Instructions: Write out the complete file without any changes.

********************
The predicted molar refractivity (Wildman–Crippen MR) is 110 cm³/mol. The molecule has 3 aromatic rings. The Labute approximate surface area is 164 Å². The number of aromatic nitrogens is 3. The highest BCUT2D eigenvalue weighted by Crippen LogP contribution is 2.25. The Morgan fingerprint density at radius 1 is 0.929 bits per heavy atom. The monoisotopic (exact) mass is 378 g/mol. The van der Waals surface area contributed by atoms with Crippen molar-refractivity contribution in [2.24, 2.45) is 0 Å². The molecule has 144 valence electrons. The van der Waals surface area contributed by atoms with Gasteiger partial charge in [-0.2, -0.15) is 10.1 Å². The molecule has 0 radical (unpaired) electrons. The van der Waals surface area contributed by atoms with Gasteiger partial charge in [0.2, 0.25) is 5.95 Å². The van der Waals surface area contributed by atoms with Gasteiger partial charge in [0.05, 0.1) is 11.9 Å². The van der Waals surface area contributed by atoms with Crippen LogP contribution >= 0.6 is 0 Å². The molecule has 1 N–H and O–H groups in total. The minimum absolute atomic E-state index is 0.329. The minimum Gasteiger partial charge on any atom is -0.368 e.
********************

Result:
The predicted molar refractivity (Wildman–Crippen MR) is 110 cm³/mol. The molecule has 3 aromatic rings. The Labute approximate surface area is 164 Å². The number of aromatic nitrogens is 3. The highest BCUT2D eigenvalue weighted by Crippen LogP contribution is 2.25. The Morgan fingerprint density at radius 1 is 0.929 bits per heavy atom. The monoisotopic (exact) mass is 378 g/mol. The van der Waals surface area contributed by atoms with Crippen molar-refractivity contribution in [2.24, 2.45) is 0 Å². The molecule has 144 valence electrons. The van der Waals surface area contributed by atoms with Gasteiger partial charge in [-0.2, -0.15) is 10.1 Å². The molecule has 0 radical (unpaired) electrons. The van der Waals surface area contributed by atoms with Gasteiger partial charge in [0.2, 0.25) is 5.95 Å². The van der Waals surface area contributed by atoms with Gasteiger partial charge in [0.05, 0.1) is 11.9 Å². The van der Waals surface area contributed by atoms with Crippen LogP contribution >= 0.6 is 0 Å². The molecule has 1 N–H and O–H groups in total. The minimum absolute atomic E-state index is 0.329. The minimum Gasteiger partial charge on any atom is -0.368 e.